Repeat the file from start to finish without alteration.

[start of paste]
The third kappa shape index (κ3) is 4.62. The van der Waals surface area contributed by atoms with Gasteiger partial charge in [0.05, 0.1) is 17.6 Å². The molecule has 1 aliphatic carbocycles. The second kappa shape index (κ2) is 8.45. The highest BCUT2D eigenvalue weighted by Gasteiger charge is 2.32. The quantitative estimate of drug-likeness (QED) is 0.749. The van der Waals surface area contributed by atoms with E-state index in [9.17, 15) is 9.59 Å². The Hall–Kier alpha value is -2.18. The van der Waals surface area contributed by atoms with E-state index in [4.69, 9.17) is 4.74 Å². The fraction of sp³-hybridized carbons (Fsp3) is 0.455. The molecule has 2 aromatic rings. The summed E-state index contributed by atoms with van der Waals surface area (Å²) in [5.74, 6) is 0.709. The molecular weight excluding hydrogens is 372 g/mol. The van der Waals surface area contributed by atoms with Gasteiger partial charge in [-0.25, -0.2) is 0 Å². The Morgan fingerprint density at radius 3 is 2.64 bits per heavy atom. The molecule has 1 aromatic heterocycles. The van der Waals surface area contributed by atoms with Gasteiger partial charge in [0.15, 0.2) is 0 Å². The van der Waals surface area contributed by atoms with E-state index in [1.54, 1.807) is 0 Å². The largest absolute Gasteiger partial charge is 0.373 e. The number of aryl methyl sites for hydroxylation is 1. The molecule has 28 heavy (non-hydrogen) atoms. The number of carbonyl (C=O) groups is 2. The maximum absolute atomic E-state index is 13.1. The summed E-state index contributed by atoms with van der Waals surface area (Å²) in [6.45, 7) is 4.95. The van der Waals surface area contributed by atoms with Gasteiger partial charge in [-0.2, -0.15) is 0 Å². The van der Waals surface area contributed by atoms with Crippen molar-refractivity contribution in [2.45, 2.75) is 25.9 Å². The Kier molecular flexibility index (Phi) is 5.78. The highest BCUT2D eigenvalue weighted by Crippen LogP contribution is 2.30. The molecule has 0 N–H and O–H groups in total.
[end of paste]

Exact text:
The third kappa shape index (κ3) is 4.62. The van der Waals surface area contributed by atoms with Gasteiger partial charge in [0.05, 0.1) is 17.6 Å². The molecule has 1 aliphatic carbocycles. The second kappa shape index (κ2) is 8.45. The highest BCUT2D eigenvalue weighted by Gasteiger charge is 2.32. The quantitative estimate of drug-likeness (QED) is 0.749. The van der Waals surface area contributed by atoms with E-state index in [9.17, 15) is 9.59 Å². The Hall–Kier alpha value is -2.18. The van der Waals surface area contributed by atoms with E-state index in [4.69, 9.17) is 4.74 Å². The fraction of sp³-hybridized carbons (Fsp3) is 0.455. The molecule has 2 aromatic rings. The summed E-state index contributed by atoms with van der Waals surface area (Å²) in [5.74, 6) is 0.709. The molecular weight excluding hydrogens is 372 g/mol. The van der Waals surface area contributed by atoms with Gasteiger partial charge in [-0.25, -0.2) is 0 Å². The Morgan fingerprint density at radius 3 is 2.64 bits per heavy atom. The molecule has 1 aromatic heterocycles. The van der Waals surface area contributed by atoms with Gasteiger partial charge in [0.15, 0.2) is 0 Å². The van der Waals surface area contributed by atoms with E-state index in [1.54, 1.807) is 0 Å². The largest absolute Gasteiger partial charge is 0.373 e. The number of aryl methyl sites for hydroxylation is 1. The molecule has 28 heavy (non-hydrogen) atoms. The number of carbonyl (C=O) groups is 2. The maximum absolute atomic E-state index is 13.1. The summed E-state index contributed by atoms with van der Waals surface area (Å²) in [6.45, 7) is 4.95. The van der Waals surface area contributed by atoms with Gasteiger partial charge in [-0.2, -0.15) is 0 Å². The van der Waals surface area contributed by atoms with Crippen molar-refractivity contribution in [2.45, 2.75) is 25.9 Å². The Kier molecular flexibility index (Phi) is 5.78. The highest BCUT2D eigenvalue weighted by Crippen LogP contribution is 2.30. The molecule has 0 N–H and O–H groups in total.